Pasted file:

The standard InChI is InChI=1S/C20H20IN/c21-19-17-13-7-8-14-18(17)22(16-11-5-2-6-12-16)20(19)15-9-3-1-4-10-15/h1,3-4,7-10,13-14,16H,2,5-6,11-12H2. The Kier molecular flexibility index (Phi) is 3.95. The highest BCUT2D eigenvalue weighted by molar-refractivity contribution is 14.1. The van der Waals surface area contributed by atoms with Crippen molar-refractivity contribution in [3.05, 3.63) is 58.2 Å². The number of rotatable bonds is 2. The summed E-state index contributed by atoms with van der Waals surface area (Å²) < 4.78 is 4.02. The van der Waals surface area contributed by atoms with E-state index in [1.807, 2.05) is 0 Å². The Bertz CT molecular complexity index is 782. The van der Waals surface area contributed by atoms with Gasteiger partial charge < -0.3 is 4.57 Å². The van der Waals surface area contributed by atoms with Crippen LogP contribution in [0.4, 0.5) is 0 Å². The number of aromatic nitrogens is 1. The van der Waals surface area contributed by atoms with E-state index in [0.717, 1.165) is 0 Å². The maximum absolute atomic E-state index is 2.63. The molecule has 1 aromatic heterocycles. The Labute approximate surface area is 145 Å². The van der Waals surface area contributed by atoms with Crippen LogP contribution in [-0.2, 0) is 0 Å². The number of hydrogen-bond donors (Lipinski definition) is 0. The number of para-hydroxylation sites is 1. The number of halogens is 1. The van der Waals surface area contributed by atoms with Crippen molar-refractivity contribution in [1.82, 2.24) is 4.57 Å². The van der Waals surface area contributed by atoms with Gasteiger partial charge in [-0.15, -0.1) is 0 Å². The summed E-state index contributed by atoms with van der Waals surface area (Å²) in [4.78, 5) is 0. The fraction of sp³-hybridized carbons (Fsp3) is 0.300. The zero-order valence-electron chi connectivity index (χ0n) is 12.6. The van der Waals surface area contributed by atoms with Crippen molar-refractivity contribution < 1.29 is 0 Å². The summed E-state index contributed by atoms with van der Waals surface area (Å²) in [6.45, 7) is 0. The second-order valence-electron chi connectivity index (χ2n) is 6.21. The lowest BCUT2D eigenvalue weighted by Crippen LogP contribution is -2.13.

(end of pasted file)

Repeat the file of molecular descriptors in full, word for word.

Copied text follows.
The standard InChI is InChI=1S/C20H20IN/c21-19-17-13-7-8-14-18(17)22(16-11-5-2-6-12-16)20(19)15-9-3-1-4-10-15/h1,3-4,7-10,13-14,16H,2,5-6,11-12H2. The Kier molecular flexibility index (Phi) is 3.95. The highest BCUT2D eigenvalue weighted by molar-refractivity contribution is 14.1. The van der Waals surface area contributed by atoms with Crippen molar-refractivity contribution in [3.05, 3.63) is 58.2 Å². The number of rotatable bonds is 2. The summed E-state index contributed by atoms with van der Waals surface area (Å²) < 4.78 is 4.02. The van der Waals surface area contributed by atoms with E-state index in [1.807, 2.05) is 0 Å². The Bertz CT molecular complexity index is 782. The van der Waals surface area contributed by atoms with Gasteiger partial charge < -0.3 is 4.57 Å². The van der Waals surface area contributed by atoms with Crippen LogP contribution in [0.4, 0.5) is 0 Å². The number of aromatic nitrogens is 1. The van der Waals surface area contributed by atoms with E-state index in [0.717, 1.165) is 0 Å². The maximum absolute atomic E-state index is 2.63. The molecule has 1 aromatic heterocycles. The Labute approximate surface area is 145 Å². The van der Waals surface area contributed by atoms with Crippen LogP contribution in [-0.2, 0) is 0 Å². The number of hydrogen-bond donors (Lipinski definition) is 0. The number of para-hydroxylation sites is 1. The number of halogens is 1. The van der Waals surface area contributed by atoms with Crippen molar-refractivity contribution in [1.82, 2.24) is 4.57 Å². The van der Waals surface area contributed by atoms with Gasteiger partial charge in [-0.15, -0.1) is 0 Å². The summed E-state index contributed by atoms with van der Waals surface area (Å²) in [4.78, 5) is 0. The fraction of sp³-hybridized carbons (Fsp3) is 0.300. The zero-order valence-electron chi connectivity index (χ0n) is 12.6. The van der Waals surface area contributed by atoms with Crippen molar-refractivity contribution < 1.29 is 0 Å². The summed E-state index contributed by atoms with van der Waals surface area (Å²) in [6.45, 7) is 0. The second-order valence-electron chi connectivity index (χ2n) is 6.21. The lowest BCUT2D eigenvalue weighted by Crippen LogP contribution is -2.13.